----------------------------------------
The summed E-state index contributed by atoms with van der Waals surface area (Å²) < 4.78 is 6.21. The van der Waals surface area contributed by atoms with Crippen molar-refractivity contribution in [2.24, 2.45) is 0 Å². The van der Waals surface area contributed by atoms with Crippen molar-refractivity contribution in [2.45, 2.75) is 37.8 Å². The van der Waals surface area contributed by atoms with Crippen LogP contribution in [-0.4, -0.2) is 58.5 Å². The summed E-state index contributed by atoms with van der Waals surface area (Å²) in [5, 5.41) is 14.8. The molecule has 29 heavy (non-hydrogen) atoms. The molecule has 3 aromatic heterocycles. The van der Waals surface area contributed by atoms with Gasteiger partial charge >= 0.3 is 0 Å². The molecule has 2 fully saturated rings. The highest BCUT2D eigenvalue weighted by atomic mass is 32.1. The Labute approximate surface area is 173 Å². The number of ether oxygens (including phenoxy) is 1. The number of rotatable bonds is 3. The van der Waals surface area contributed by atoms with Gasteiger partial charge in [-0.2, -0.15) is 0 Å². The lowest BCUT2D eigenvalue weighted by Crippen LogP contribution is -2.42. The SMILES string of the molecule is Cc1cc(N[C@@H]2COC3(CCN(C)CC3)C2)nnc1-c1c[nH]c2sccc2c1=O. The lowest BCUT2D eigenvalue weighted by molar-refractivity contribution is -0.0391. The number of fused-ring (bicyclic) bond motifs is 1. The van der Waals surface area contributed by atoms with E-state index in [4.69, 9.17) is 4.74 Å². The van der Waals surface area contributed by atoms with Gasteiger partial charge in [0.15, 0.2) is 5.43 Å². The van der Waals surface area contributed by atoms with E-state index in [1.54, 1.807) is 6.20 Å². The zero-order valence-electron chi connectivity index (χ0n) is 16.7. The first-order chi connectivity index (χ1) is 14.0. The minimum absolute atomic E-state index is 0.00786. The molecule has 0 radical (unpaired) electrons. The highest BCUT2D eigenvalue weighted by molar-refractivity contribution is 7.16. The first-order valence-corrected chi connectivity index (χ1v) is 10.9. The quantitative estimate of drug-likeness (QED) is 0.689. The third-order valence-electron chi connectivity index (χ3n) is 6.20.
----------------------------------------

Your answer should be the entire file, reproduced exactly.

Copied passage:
The summed E-state index contributed by atoms with van der Waals surface area (Å²) < 4.78 is 6.21. The van der Waals surface area contributed by atoms with Crippen molar-refractivity contribution in [2.24, 2.45) is 0 Å². The van der Waals surface area contributed by atoms with Crippen molar-refractivity contribution in [2.45, 2.75) is 37.8 Å². The van der Waals surface area contributed by atoms with Crippen LogP contribution in [-0.4, -0.2) is 58.5 Å². The summed E-state index contributed by atoms with van der Waals surface area (Å²) in [5, 5.41) is 14.8. The molecule has 29 heavy (non-hydrogen) atoms. The molecule has 3 aromatic heterocycles. The van der Waals surface area contributed by atoms with Gasteiger partial charge >= 0.3 is 0 Å². The molecule has 2 fully saturated rings. The highest BCUT2D eigenvalue weighted by atomic mass is 32.1. The Labute approximate surface area is 173 Å². The number of ether oxygens (including phenoxy) is 1. The number of rotatable bonds is 3. The van der Waals surface area contributed by atoms with Gasteiger partial charge in [-0.2, -0.15) is 0 Å². The lowest BCUT2D eigenvalue weighted by Crippen LogP contribution is -2.42. The SMILES string of the molecule is Cc1cc(N[C@@H]2COC3(CCN(C)CC3)C2)nnc1-c1c[nH]c2sccc2c1=O. The lowest BCUT2D eigenvalue weighted by molar-refractivity contribution is -0.0391. The number of fused-ring (bicyclic) bond motifs is 1. The van der Waals surface area contributed by atoms with E-state index in [4.69, 9.17) is 4.74 Å². The van der Waals surface area contributed by atoms with Gasteiger partial charge in [0.15, 0.2) is 5.43 Å². The van der Waals surface area contributed by atoms with E-state index in [1.54, 1.807) is 6.20 Å². The zero-order valence-electron chi connectivity index (χ0n) is 16.7. The first-order chi connectivity index (χ1) is 14.0. The minimum absolute atomic E-state index is 0.00786. The molecule has 0 radical (unpaired) electrons. The highest BCUT2D eigenvalue weighted by molar-refractivity contribution is 7.16. The first-order valence-corrected chi connectivity index (χ1v) is 10.9. The quantitative estimate of drug-likeness (QED) is 0.689. The third-order valence-electron chi connectivity index (χ3n) is 6.20.